Some astronomers disagree with the blueshift and redshift theory. Halton Arp, Fritz Zwicky and Grote Reber were some of the more famous and infamous scientists who proposed or investigated alternative interpretations and theories.
Grote Reber … American astronomer and radio engineer who built the first radio telescope and was largely responsible for the early development of radio astronomy, which opened an entirely new research front in the study of the universe.
… In 1954 he joined the Commonwealth Scientific and Industrial Research Organization in Tasmania, Australia, one of the few places on the surface of the Earth at which the atmosphere is occasionally transparent to electromagnetic radiation more than 30 metres in wavelength.
… An energetic and entertaining speaker, in his later years Reber spoke out on what he perceived to be problems with relativity theory and big-bang cosmology. He believed that much of the redshift observed in the spectra of distant galaxies was due to the forward scattering of light as it traversed the cosmos.
Grote Reber – American astronomer | Encyclopædia Britannica
He had paid his dues
When Reber submitted this article to the “Astrophysical Journal” it was the first time an article reporting radio emission from the sky had been submitted to an astronomical publication. The “Astrophysical Journal” was, and is, a refereed journal, that is, manuscripts submitted to it are sent to anonymous third party experts for their appraisal. Accordingly, Dr. Otto Struve, the journal editor sent Reber’s manuscript to a number of referees.
Astronomer referees returned Reber’s manuscript with the comment that they didn’t understand the radio terminology. Radio engineer referees returned the manuscript stating that they didn’t grasp the astronomical implications. So Struve found no reviewer willing to defend the paper or recommend its publication.
Noting that Reber was a member of the Institute of Radio Engineers, Struve wrote in desperation to the Institute headquarters to find if it had any information about Reber’s qualifications and reputation. In due time Struve received a reply which stated that Grote Reber was a member in good standing of the Institute of Radio Engineers and that he paid his dues regularly!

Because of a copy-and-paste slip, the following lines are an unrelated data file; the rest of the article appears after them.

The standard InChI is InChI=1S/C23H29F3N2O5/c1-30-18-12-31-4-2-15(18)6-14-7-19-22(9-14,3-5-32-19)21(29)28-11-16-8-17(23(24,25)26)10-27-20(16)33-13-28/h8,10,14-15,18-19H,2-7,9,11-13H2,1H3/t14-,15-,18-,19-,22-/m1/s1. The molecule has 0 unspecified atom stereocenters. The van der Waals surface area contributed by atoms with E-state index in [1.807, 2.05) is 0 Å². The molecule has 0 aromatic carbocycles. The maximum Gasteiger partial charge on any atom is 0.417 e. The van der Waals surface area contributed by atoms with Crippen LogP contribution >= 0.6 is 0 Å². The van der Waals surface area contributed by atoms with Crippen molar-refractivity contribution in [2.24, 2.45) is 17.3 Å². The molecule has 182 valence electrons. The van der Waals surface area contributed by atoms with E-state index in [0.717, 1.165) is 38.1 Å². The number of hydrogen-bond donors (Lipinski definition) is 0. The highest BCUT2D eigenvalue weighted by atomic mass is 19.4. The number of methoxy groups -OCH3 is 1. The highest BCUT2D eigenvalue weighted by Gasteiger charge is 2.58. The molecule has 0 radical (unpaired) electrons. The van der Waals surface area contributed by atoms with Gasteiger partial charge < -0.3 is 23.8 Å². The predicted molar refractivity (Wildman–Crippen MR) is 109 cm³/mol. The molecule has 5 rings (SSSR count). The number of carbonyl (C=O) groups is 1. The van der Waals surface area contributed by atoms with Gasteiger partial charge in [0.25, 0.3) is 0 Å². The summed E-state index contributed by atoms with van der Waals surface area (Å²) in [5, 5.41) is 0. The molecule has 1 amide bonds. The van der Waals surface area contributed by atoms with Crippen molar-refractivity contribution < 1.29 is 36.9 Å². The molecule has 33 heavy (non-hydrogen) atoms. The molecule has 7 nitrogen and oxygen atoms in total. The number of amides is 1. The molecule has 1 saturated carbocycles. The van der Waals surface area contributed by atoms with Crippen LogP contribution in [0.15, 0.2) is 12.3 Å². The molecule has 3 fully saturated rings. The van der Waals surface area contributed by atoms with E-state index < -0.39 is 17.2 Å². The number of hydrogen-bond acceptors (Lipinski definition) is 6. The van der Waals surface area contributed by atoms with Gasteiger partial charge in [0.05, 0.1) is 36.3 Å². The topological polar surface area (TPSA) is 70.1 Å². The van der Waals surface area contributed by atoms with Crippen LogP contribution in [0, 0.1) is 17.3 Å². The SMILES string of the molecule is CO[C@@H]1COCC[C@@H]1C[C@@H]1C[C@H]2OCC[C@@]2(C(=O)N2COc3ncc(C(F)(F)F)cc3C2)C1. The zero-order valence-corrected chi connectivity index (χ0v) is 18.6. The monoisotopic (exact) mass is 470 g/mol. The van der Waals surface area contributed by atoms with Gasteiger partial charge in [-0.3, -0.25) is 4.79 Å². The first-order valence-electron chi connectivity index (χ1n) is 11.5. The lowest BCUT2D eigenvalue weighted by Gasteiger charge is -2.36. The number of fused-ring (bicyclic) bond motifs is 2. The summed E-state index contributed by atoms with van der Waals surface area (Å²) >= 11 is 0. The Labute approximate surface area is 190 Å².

At this point Dr. Struve was in a quandry. He had ample grounds for rejecting Reber’s contribution; but reasoning that a good article rejected would be a greater evil than a poor paper accepted, he approved Reber’s article for publication.
The First 50 Years of Radio Astronomy, Part 2: Grote Reber and the First Radio Maps of the Sky | Cosmic Search
Redshift wrong – Tired Light explains redshift-distance relationship
Reber was not a believer of the big bang theory; he believed that red shift was due to repeated absorption and re-emission or interaction of light and other electromagnetic radiations by low density dark matter, over intergalactic distances, and he published an article called Endless, Boundless, Stable Universe which outlined his theory. Reber was supportive of the Tired light explanation for the redshift-distance relationship.
Final years – Grote Reber | Wikipedia
Tired Light theories have been around for nearly 100 years and provide an alternative to the Big Bang and an expanding Universe. In Tired Light, redshifts are explained in terms of photons of light interacting with the electrons in the plasma of space. The photons lose energy, their frequency decreases, their wavelength increases and they have been redshifted. The energy transferred to the recoiling electron is re-radiated as a secondary photon and these form the CMBR.
Tired Light an explanation of redshifts in a static universe
Grote Reber, the birther of radio astronomy
Grote Reber was not a crack pot astronomer but his different ideas on light shifting, that it may be the wrong analysis of the data, could give him an honorary membership to the science fringe. Reber could have even forward scattered to receive it.
Grote Reber … was a ham radio operator, studied radio engineering, and worked for various radio manufacturers in Chicago from 1933 to 1947. He learned about Karl Jansky’s discovery (1932) of radio waves from the Galaxy (i.e., the Milky Way), and wanted to follow up this discovery and learn more about cosmic radio waves. Were the waves coming only from the Milky Way, or from other celestial objects? What process produces the radio waves?
… In the 1930s Reber applied for jobs with Karl Jansky at Bell Labs and with astronomical observatories to study cosmic radio waves, but none of them were hiring at the time, since it was in the middle of the great depression. Reber decided to study radio astronomy on his own. The telescope was constructed by Grote Reber in 1937 in his back yard in Wheaton, Illinois (a suburb of Chicago). He built the telescope at his own expense while working full time for a radio company in Chicago.